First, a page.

It was infuriating to follow the Israeli High Court’s deliberations on Sheikh Jarrah on Monday. During a hearing on whether the Palestinian residents will be forcibly expelled from their neighborhood, the three presiding judges proposed a deal that would allow the families to remain in their homes as “protected tenants” for several years, in exchange for paying a small “rental” fee to the settler group Nahalat Shimon, which has been aggressively coveting the properties with the backing of the police. The hearing ended in an impasse, forcing the court to schedule another one next week in the hope that the parties will cave in by then.
What the judges described as a “compromise,” however, was delivered more like an ultimatum. The judges initially declined to give the families several days to consider the deal, dubiously claiming that they wanted to prevent further media pressure and that it would take ages to get all the residents to agree. Many Palestinians in the courtroom struggled to follow the arguments in Hebrew (no official translation was provided), leaving them to scramble for information about their fate. There was no subtlety about the judges’ goal: to pressure the parties into taking the deal, and avoid the responsibility of ruling on a matter with high political stakes.
The court’s attempt to make the Sheikh Jarrah families effectively accept the settlers as their landlords is a stark reminder that, for Palestinians, the Israeli legal system can never be an avenue for justice. Rather than give credence to the Palestinians’ rights to their homes, the judges seemed desperate to pacify Sheikh Jarrah’s resistance while preserving the settlers’ long-term plans for the Jerusalem neighborhood. As Justice Yitzhak Amit said, “This [deal] will provide breathing space for a few good years until either there will be a real estate agreement or peace will come” — essentially telling the threatened Palestinians that their occupiers will decide their future another time.
Such a maneuver is hardly out of character for the High Court, which, with rare exceptions, has routinely given a kosher stamp to Israel’s settlement enterprise; Noam Sohlberg, one of the judges on the bench on Monday, himself resides in a West Bank settlement. Even by presenting an ostensibly “balanced” and “pragmatic” solution, the court simply reinforced the rules of power under Israel’s colonial regime: the legitimacy of Jewish settlers, and the dispensability of native Palestinians.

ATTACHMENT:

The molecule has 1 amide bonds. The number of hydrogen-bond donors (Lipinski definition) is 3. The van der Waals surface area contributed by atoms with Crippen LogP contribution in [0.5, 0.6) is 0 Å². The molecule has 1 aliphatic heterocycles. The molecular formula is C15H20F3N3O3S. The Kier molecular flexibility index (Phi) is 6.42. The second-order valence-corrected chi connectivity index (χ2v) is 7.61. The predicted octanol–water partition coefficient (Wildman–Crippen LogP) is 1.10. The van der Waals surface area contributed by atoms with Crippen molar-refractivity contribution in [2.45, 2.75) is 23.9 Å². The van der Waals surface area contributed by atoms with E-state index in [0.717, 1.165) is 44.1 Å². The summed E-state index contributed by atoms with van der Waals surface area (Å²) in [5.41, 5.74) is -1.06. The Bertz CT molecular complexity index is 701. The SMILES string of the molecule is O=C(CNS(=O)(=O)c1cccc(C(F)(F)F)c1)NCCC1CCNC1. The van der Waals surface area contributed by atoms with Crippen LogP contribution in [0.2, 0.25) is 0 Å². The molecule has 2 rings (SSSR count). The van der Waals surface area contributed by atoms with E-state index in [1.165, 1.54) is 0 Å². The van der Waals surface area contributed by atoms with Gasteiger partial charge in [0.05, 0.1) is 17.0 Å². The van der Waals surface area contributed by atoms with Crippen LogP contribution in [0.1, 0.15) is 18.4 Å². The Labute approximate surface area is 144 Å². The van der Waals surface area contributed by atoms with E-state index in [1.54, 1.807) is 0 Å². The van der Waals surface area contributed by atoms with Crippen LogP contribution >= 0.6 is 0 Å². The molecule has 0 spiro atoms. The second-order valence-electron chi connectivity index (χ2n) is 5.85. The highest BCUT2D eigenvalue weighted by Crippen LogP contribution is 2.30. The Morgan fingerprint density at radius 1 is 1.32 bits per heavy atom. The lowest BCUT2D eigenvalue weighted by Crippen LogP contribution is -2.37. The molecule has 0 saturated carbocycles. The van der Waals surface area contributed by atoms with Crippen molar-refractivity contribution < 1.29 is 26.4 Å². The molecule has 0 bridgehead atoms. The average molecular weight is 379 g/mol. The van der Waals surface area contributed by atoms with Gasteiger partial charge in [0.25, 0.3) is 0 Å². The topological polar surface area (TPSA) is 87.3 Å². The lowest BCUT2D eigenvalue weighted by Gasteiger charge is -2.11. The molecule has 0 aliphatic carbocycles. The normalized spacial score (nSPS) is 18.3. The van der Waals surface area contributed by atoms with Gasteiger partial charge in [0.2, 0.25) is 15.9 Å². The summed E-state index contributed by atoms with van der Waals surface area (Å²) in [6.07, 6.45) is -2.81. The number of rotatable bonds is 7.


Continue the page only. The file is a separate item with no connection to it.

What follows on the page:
Amidst the courtroom drama, it was somewhat vexing to see foreign diplomatic staff attend the hearing in support of the Palestinian families. From their offices and homes in Jerusalem, these diplomats, many of them well-meaning, have watched as Israeli state authorities and settler groups have transformed Sheikh Jarrah into an outpost of violence and cruelty. Back at their capitals, foreign ministries and officials have repeatedly condemned the settlements as illegal under international law and a threat to the creation of a Palestinian capital in East Jerusalem.
Yet even with this unparalleled attention, the weight of these political actors is amounting to naught on the ground. Sheikh Jarrah is now perhaps the most famous Palestinian community fending off displacement — and still, foreign governments cannot muster the pressure needed to fully deter Israel from expelling the families. Rather than apply serious economic and diplomatic leverage, these powerful states have largely responded with mere verbal concerns — leaving the Palestinians to suffer the settlers, police officers, and judges working in tandem to erase them.
The grassroots activism of Sheikh Jarrah’s residents, combined with the growing solidarity movement behind them, is helping to stall Israel’s plans and renew pressure on governments to put their money where their mouths are. But the fact that Sheikh Jarrah’s fate remains so precarious shows how much the “international community” feels like little more than a hollow shell, a void of empty words rather than an engine for action. If the High Court hands down a verdict to remove the Palestinians — or if settlers and police violently eject them — will the “international community” do what is needed to protect the families? Or will it continue watching from the sidelines, as it has with countless other Palestinian communities?